Credit Card FraudThursday Apr 01, 2010
Being a student and enjoying that new student credit card can be fun. So much fun that you, from time to time, become careless with your credit card itself. What happens if your card is lost, stolen, misplaced? If it is any of the former, how can you tell? It is easy to tell if you’re the victim of any type of credit card fraud:
• Did you review your statement (if not you should) and did you find charges you didn’t do?
• Are you getting calls or emails about purchases you didn’t make?
• Did your credit card’s customer service call you to verify a charge?
There is a bit of a safety net in the last two listed above. The first way to tell takes more effort on your part. Now, let’s say that you are the victim of some sort of fraud. Thanks to federal law, whatever charges are incurred on your account, you’re legally only responsible for up to $50. More often than not, once you file the paperwork for credit card fraud, your card company will waive the fee.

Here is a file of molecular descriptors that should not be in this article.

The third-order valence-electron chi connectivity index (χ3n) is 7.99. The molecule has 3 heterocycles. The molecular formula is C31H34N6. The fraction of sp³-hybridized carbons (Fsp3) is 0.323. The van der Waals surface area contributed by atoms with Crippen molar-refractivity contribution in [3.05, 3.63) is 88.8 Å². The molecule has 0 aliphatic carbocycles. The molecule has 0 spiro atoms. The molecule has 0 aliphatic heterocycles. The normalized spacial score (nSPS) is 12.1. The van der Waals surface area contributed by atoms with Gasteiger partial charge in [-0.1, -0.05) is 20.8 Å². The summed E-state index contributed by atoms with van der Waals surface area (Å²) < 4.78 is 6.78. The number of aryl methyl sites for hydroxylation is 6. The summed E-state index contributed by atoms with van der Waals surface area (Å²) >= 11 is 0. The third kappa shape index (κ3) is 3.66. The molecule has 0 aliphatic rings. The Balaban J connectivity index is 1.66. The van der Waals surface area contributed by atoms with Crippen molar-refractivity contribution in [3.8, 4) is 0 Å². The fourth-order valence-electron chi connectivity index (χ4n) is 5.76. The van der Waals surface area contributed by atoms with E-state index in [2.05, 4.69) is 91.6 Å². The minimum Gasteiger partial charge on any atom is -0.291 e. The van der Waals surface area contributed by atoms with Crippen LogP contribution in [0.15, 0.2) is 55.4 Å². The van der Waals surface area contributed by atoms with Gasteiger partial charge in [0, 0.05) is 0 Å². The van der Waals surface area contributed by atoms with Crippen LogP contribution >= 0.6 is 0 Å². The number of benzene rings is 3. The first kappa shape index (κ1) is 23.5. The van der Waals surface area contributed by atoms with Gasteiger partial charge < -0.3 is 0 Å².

*I can speak from personal experience that they do this. I lost my card at a restaurant and when I checked my statement, $100 had been spent at various other restaurants. Apparently the thief was really hungry.*
It is important to be weary of your credit card in case it is lost or stolen. Now, let’s say that it is stolen. Another safety net is to make sure that your passwords are secret and not written down anywhere. This includes your secret questions to retrieve information that some companies require you to use when you sign in. Assuring you’re safe in the event of any of the above protects you and most importantly, your credit rating.
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